Well, he’s releasing a book of those photos, including a few never seen before.  It’s pretty cool, and also inexpensive.  And my costumes are in it!  :)  Help fund the new Adventure by purchasing a copy.

http://www.magcloud.com/browse/issue/761976

 

Garden Update in Pictures

I’m going to have lots of new fruit this year!  The kiwi and grapes have buds:

The currants have actual unripe berries:

The fig tree seems to be ripening two entire figs…which is pretty impressive, considering it’s barely more than a twig:

And the strawberries I planted on the quail coop roof garden are doing wonderfully.

My from-seed ground cherries are doing very well.  I’ve never tasted a ground cherry before; I’m really looking forward to harvesting fruit.

The pear and apple espaliers have a long ways to go, still, but they are leafing out and looking pretty.  I found a cheap blackboard, and put it out in the garden.  I still need to find a place to hang it, but I think it looks really cool out there!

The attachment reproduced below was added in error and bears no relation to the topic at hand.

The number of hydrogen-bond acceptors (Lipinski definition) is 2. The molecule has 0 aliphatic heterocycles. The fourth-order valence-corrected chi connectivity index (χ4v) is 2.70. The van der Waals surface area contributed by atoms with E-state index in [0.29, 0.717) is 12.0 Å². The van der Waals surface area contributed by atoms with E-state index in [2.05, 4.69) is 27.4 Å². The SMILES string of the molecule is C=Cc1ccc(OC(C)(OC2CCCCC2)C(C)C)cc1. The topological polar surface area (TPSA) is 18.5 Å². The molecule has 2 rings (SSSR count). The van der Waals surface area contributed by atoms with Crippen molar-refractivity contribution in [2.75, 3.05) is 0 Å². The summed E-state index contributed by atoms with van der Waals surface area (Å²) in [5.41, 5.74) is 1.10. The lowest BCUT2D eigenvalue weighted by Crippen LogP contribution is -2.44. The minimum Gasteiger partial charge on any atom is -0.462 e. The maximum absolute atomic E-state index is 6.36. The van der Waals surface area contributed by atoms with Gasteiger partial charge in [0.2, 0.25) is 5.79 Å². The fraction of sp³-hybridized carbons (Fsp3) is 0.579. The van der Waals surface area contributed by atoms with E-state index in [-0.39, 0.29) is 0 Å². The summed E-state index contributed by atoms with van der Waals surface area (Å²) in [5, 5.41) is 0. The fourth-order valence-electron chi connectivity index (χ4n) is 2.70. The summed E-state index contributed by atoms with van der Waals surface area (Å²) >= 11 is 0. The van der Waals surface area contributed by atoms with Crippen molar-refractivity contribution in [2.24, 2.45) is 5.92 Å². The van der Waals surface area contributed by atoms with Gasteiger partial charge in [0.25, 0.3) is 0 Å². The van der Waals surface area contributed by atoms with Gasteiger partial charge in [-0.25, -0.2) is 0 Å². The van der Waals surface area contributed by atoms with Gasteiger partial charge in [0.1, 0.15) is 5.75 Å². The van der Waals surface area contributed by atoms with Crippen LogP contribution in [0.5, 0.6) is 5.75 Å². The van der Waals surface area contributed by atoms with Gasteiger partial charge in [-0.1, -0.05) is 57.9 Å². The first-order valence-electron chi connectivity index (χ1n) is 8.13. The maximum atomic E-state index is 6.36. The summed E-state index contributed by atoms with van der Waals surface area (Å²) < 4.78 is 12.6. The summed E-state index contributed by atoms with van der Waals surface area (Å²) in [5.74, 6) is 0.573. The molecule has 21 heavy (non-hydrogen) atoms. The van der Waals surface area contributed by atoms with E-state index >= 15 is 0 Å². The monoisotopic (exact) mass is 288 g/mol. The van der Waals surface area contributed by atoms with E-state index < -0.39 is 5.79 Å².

I have lots of little lettuces coming up.  I love all the different colors and leaf shapes of lettuce.  It’s such a pity some people only are familiar with store-bought iceberg.

And the names!  This next is called: Frizzy Headed Drunken Woman.  Who wouldn’t want such a disorderly lettuce in their garden?  I hope she doesn’t corrupt the beets….

The chicken’s kale patch is growing up – and soon I’ll be putting out quinoa seedlings in behind them.  I’ve never tried quinoa before, but if it’s successful, the quail will adore the seed heads.